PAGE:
RFID playlists plus a QR code concept

Here’s another audio playback hack that uses physical tokens to choose what you’re listening to. It uses Touchatag RFID hardware to control iTunes. The concept is very similar to the standalone Arduino jukebox we saw on Wednesday except this one interfaces with your computer and the tags select entire albums instead of just one song. A shell script processes the incoming tag ID from the reader, populates a playlist with all the tracks from the associated album, then executes an AppleScript to launch that playlist. Check out the short demo after the break.

But what really caught our eye is the QR-code reader concept which [Janis] hopes to implement at some point in the future. The computer side of things doesn’t need to be changed, but we love the challenge of putting together an FPGA-based camera to recognize and decode the QR image. Looks like a perfect use for that $10 camera module and it’s FPGA driver!

Comments

  1. Wizzard says:

    Somebody is realising one of my concepts again. This particular one was invented by meh about half year ago. I must learn to keep mouth shut about my projects :(

  2. steve says:

    Smart combination of analog and digital. However, I wouldn’t wan’t to search my music flashcards to hear an album or song. I think the combination of a keyboard and a PC is a much more parsimonious combination.

  3. tom says:

    Nice! Could be useful for us who have still have a lot of CDs left for partly nostalgic reasons. Put a RFID tag inside each CD case and you’re good to go. Though it could probably as easily be changed to read the barcode on the CD case.

    • matt says:

      until I read you comment, I had no clue anyone would possibly want one of these things. Whats the point of interfacing a computer with paper human interface devices these days, other than the costs and privacy concerns with RFID in consumer products?

      • tom says:

        Well, I have merged my music listening to the computer. But the remaining 50% of the household sticks to CDs. Instead of popping up the case, opening the tray and switching the physical disc you could with this just wave the case at the RFID reader. Call it a transition tool! :-)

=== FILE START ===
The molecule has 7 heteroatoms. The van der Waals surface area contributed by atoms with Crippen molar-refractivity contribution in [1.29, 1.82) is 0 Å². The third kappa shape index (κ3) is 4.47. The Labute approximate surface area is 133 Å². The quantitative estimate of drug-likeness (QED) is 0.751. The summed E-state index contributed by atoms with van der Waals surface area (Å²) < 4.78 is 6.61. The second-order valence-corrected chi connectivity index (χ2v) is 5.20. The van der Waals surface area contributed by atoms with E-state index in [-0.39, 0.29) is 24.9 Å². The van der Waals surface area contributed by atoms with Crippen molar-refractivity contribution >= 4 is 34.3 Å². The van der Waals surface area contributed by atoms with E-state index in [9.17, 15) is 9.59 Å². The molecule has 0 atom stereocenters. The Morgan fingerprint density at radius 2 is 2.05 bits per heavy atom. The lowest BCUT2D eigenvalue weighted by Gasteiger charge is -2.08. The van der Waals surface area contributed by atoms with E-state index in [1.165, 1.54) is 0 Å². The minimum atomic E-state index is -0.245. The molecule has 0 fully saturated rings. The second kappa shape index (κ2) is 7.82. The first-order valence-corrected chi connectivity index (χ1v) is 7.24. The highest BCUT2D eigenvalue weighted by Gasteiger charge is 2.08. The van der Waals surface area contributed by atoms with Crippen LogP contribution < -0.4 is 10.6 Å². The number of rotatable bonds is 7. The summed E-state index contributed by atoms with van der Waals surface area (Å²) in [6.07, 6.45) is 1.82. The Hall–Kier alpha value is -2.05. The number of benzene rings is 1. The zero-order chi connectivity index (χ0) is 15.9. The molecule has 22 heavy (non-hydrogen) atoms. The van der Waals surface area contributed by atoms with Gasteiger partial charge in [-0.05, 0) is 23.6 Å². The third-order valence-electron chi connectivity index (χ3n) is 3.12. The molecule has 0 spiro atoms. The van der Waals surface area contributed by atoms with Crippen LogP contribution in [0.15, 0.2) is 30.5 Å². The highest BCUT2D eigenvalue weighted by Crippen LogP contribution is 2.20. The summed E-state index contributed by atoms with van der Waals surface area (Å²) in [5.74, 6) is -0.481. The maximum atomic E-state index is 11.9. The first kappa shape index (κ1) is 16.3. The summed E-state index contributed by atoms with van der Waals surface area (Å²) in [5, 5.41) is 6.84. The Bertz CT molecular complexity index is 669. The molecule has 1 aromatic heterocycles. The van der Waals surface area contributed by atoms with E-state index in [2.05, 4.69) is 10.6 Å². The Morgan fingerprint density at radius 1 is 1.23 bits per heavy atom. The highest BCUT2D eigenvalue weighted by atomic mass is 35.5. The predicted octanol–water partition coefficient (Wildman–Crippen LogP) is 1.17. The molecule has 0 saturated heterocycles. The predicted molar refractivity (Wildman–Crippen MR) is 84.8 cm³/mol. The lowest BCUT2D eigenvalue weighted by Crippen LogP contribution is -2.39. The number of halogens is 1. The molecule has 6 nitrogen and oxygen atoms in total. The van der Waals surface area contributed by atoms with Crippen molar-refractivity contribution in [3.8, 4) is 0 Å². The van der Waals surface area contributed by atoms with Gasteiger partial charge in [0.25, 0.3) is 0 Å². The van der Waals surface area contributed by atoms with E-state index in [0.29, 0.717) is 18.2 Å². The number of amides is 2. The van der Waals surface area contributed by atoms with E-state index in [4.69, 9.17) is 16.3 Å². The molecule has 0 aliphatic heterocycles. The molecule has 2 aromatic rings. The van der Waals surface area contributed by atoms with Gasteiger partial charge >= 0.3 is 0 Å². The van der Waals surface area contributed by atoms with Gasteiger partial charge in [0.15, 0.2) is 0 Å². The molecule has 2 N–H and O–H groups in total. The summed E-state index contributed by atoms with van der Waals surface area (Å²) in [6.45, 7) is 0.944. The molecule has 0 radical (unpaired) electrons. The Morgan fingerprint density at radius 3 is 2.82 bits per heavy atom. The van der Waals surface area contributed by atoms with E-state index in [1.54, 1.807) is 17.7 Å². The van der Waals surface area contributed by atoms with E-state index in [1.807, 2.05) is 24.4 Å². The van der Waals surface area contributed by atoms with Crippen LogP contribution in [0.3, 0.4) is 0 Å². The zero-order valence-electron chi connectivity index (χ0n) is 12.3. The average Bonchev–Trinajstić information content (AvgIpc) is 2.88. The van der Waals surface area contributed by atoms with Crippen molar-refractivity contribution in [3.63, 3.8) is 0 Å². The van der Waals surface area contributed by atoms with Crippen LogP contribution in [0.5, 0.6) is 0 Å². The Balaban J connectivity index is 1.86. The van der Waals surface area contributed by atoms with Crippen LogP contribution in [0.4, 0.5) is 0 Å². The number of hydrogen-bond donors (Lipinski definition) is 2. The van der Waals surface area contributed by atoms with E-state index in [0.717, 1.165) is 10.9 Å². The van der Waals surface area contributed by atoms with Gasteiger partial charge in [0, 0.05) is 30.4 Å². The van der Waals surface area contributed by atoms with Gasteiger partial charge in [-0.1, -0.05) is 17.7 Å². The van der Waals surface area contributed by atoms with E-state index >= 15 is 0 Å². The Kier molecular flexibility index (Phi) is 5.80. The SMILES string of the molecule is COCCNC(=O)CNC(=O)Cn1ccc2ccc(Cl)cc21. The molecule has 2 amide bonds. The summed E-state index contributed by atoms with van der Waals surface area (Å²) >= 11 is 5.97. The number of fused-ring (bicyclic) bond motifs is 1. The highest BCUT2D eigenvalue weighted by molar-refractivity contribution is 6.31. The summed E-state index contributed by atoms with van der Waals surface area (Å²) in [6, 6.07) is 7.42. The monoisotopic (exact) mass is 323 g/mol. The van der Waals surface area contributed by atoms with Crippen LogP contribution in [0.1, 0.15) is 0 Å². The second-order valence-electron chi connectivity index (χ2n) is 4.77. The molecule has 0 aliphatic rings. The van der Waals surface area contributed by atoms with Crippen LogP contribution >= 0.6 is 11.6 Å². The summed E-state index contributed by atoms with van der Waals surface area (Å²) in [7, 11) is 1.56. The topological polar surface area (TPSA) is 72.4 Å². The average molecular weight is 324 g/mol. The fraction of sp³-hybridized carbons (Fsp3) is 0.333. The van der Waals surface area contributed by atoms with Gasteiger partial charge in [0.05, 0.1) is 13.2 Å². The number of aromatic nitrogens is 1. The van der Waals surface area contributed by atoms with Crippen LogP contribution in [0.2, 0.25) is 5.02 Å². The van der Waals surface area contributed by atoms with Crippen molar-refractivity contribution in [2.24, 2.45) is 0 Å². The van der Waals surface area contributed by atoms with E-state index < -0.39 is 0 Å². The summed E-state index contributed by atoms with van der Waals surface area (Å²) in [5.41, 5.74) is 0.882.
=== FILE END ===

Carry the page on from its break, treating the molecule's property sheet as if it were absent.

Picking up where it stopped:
• n0lkk says:

        In the event there are actually privacy concerns with the RFID tags in consumer goods, just pay cash. Foiling those sneaky systems that encode the tag with personal information after to pay by card or check,and you walk out into a world where the RF noise floor is raise by all those RFID readers ;)

  4. WitchDoc says:

    Why would you use an FPGA to decode the QR when you are feeding the information to a computer? It would make sense if there was no computer involved but the concept setup can do perfectly without that FPGA. Run the QR decoder on the computer and make it call some API to select music. [x] done.

    • steve says:

      Absolutely. And just go with the barcode of a CD and it is what every music store (the real world thing) has, to let people listen to the music they consider to buy.

      • Isaac says:

        Barcode scanning is a cool concept. I get the idea of the FPGA though as it can be a fair bit more standalone and have a lot less impact on PC load (minimal on modern hardware though).

        I think too many people have been trying to apply a mass-produced mentally to HAD lately. What’s wrong with spending a bit more money to do it the way you like it? Doesn’t have to be the cheapest/easiest route… just has to be cool.

        I wouldn’t mind trying to make one of these based off barcode… but given I don’t own any CDs anymore it wouldn’t be that useful :P

      • matt says:

        if your interfacing with a computer why not just have a touch screen or keyboard in the kiosk rather than custom hardware, a relatively high cost and volume paper system, and a the associated upkeep costs to ensure the shelves are stocked (or cases labeled) with these qr codes.

  5. Robin Gareus says:

    Very similar project. Hacked ~4 years ago: RFID -> interpreter -> mpd.

    the “interpreter” (a perl script) can access a local database or query a wiki-page to look up which song(s) to play or enqueue into the music-player-daemon depending on the RFID.

    info & source: http://rg42.org/wiki/rfid/mprfid

    Alas, at some point I ran out of RFID tags and creative ideas to mark those tags. Also, it only featured a very small subset of the available music… QRcode or barcodes are certainly more handy, although less geeky, for sure.

    Cheers!
    robin

  6. Paul says:

    Nice hack, but once you get into a collection of multiple thousands of cd’s an rfid solution becomes a bit expensive. I’ve been thinking about printing a bookwork. A4 with 10 to 20 cd’s per page with barcode and a smartphone for some time. No need to build hardware, just some software.

    Another cool idea would be to just glue the (printed) covers to one wall and a usb camera on the ceiling and use a 5Hz or so blinking laserpointer to point at a cover for selection of the music. You could add some printed pause, stop and skip pictures on the wall.
    I scrapped the idea because I would just need too much space on the wall to put all those covers on.

    For now I just use a pc with mouse for selection. Maybe I’ll add a tablet pc for remote control someday.

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